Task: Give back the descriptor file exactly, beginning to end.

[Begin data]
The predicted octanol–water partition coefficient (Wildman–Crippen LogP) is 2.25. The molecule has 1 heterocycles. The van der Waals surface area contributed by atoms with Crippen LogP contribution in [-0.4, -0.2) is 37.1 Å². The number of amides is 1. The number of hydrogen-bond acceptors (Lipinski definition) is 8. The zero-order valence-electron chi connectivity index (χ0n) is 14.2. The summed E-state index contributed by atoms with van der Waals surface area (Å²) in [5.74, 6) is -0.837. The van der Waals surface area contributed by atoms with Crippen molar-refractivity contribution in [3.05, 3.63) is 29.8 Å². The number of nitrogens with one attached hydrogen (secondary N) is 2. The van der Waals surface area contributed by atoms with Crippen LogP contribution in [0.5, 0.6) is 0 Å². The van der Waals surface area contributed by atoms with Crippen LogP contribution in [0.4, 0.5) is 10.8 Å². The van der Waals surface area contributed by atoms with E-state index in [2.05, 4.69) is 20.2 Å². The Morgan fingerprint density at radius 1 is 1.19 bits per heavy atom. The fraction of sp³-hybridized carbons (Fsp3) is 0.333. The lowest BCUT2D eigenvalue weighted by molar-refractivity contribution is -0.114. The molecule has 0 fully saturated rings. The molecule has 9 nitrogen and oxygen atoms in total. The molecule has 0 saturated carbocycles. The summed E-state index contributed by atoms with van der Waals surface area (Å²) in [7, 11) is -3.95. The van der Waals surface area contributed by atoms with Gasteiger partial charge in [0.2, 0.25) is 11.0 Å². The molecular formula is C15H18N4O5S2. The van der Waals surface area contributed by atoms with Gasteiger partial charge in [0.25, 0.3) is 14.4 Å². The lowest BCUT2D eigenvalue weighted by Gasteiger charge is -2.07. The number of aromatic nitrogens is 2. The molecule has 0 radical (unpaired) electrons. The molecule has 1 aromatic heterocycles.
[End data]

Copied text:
The predicted octanol–water partition coefficient (Wildman–Crippen LogP) is 2.25. The molecule has 1 heterocycles. The van der Waals surface area contributed by atoms with Crippen LogP contribution in [-0.4, -0.2) is 37.1 Å². The number of amides is 1. The number of hydrogen-bond acceptors (Lipinski definition) is 8. The zero-order valence-electron chi connectivity index (χ0n) is 14.2. The summed E-state index contributed by atoms with van der Waals surface area (Å²) in [5.74, 6) is -0.837. The van der Waals surface area contributed by atoms with Crippen molar-refractivity contribution in [3.05, 3.63) is 29.8 Å². The number of nitrogens with one attached hydrogen (secondary N) is 2. The van der Waals surface area contributed by atoms with Crippen LogP contribution in [0.5, 0.6) is 0 Å². The van der Waals surface area contributed by atoms with Crippen LogP contribution in [0.4, 0.5) is 10.8 Å². The van der Waals surface area contributed by atoms with E-state index in [2.05, 4.69) is 20.2 Å². The Morgan fingerprint density at radius 1 is 1.19 bits per heavy atom. The fraction of sp³-hybridized carbons (Fsp3) is 0.333. The lowest BCUT2D eigenvalue weighted by molar-refractivity contribution is -0.114. The molecule has 0 fully saturated rings. The molecule has 9 nitrogen and oxygen atoms in total. The molecule has 0 saturated carbocycles. The summed E-state index contributed by atoms with van der Waals surface area (Å²) in [7, 11) is -3.95. The van der Waals surface area contributed by atoms with Gasteiger partial charge in [0.2, 0.25) is 11.0 Å². The molecular formula is C15H18N4O5S2. The van der Waals surface area contributed by atoms with Gasteiger partial charge in [0.25, 0.3) is 14.4 Å². The lowest BCUT2D eigenvalue weighted by Gasteiger charge is -2.07. The number of aromatic nitrogens is 2. The molecule has 0 radical (unpaired) electrons. The molecule has 1 aromatic heterocycles.